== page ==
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The minimum preparation height for the anterior (front) tooth is 3mm. However, for a molar, it is 4mm. Molars are wider, so the crown preparation must be taller to retain the crown as a tooth gets wider. If there is a situation where a crown preparation is less than these dimensions, the tooth will need a crown lengthening procedure before placing the cap. Crown lengthening surgery involves the removal of gum tissue, bone, or both to expose more of a tooth so it can be fixed or restored. The tooth which will most commonly need crown lengthening is the mandibular molars.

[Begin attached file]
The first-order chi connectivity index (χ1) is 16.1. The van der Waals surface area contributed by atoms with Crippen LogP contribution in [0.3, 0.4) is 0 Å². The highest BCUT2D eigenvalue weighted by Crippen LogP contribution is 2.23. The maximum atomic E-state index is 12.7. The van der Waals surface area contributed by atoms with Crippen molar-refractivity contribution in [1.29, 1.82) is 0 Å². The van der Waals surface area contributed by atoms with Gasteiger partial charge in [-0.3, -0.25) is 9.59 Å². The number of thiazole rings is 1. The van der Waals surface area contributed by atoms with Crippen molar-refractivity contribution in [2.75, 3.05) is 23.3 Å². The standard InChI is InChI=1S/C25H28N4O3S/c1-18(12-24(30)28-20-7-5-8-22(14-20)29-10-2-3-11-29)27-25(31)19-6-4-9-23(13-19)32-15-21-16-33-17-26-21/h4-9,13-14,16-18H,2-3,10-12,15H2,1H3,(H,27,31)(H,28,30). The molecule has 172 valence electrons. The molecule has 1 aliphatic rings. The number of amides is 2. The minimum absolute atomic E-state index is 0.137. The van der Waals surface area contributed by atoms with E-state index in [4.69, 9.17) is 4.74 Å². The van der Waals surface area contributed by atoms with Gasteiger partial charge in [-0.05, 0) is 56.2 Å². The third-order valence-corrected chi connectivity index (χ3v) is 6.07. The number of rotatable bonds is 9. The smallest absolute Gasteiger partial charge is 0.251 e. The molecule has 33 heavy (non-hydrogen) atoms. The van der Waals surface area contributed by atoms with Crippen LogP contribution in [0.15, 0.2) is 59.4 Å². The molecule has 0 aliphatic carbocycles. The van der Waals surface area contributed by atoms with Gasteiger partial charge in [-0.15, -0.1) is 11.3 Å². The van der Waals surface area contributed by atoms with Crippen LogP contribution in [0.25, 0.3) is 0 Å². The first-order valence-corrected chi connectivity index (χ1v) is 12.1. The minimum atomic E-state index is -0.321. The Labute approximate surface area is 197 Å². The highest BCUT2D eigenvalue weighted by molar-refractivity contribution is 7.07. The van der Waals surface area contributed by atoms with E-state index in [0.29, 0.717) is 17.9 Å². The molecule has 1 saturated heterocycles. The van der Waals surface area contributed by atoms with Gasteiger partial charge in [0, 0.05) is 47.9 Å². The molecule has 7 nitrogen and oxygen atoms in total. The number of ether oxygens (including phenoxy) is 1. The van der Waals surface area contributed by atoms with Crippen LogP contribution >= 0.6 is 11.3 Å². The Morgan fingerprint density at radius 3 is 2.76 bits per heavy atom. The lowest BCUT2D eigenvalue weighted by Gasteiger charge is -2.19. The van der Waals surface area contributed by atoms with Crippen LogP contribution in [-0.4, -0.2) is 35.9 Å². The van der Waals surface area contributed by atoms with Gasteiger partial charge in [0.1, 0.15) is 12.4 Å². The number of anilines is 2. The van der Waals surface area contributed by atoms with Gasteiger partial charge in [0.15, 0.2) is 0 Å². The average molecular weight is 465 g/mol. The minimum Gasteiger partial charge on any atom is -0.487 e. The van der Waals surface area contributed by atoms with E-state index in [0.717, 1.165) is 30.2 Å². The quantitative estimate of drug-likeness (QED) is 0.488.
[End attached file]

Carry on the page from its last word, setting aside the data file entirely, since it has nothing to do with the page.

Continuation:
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In visible areas, Dr. Hawryluk will try “hide” the margin of the crown below the gumline to maximize esthetics. It is prudent to review a few definitions first to understand how he accomplishes this in different situations. The “biologic width” is the biological seal that extends around the tooth, shielding the alveolar bone from infection and disease. The space right below the gum line is named the “gingival sulcus”. Initially, Dr. Hawryluk will prepare teeth “equi-gingival” (at the gumline and measure the sulcus depth with a periodontal probe. If the sulcus measures .5mm or less, we cannot extend the preparation below the gum line, or else we would get a biologic width invasion. We must stay equi-gingival. However, if the sulcus is greater than 1mm, we can take the crown preparation to half the sulcus depth. The findings from these sulcus measurements may dictate the type of material used to make a crown or whether the dentist should consider the modification of the gum before placing a crown.